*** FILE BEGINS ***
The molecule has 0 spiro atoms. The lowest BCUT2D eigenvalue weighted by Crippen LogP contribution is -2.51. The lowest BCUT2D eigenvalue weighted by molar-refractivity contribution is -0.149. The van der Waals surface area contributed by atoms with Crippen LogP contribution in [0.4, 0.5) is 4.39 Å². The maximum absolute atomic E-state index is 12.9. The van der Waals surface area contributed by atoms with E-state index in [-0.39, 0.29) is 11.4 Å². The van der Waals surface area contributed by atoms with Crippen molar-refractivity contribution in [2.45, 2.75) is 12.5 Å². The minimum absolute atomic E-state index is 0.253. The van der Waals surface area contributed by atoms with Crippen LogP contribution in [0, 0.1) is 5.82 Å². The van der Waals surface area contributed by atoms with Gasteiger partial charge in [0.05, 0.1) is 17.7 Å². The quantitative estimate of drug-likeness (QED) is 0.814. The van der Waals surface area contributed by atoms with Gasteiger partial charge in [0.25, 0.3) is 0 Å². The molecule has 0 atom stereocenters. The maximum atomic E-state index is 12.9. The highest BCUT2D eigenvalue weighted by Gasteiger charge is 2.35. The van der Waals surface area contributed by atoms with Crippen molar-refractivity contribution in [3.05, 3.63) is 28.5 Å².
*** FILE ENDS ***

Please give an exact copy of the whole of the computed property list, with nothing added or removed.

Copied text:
The molecule has 0 spiro atoms. The lowest BCUT2D eigenvalue weighted by Crippen LogP contribution is -2.51. The lowest BCUT2D eigenvalue weighted by molar-refractivity contribution is -0.149. The van der Waals surface area contributed by atoms with Crippen LogP contribution in [0.4, 0.5) is 4.39 Å². The maximum absolute atomic E-state index is 12.9. The van der Waals surface area contributed by atoms with E-state index in [-0.39, 0.29) is 11.4 Å². The van der Waals surface area contributed by atoms with Crippen molar-refractivity contribution in [2.45, 2.75) is 12.5 Å². The minimum absolute atomic E-state index is 0.253. The van der Waals surface area contributed by atoms with Crippen LogP contribution in [0, 0.1) is 5.82 Å². The van der Waals surface area contributed by atoms with Gasteiger partial charge in [0.05, 0.1) is 17.7 Å². The quantitative estimate of drug-likeness (QED) is 0.814. The van der Waals surface area contributed by atoms with Gasteiger partial charge in [0.25, 0.3) is 0 Å². The molecule has 0 atom stereocenters. The maximum atomic E-state index is 12.9. The highest BCUT2D eigenvalue weighted by Gasteiger charge is 2.35. The van der Waals surface area contributed by atoms with Crippen molar-refractivity contribution in [3.05, 3.63) is 28.5 Å².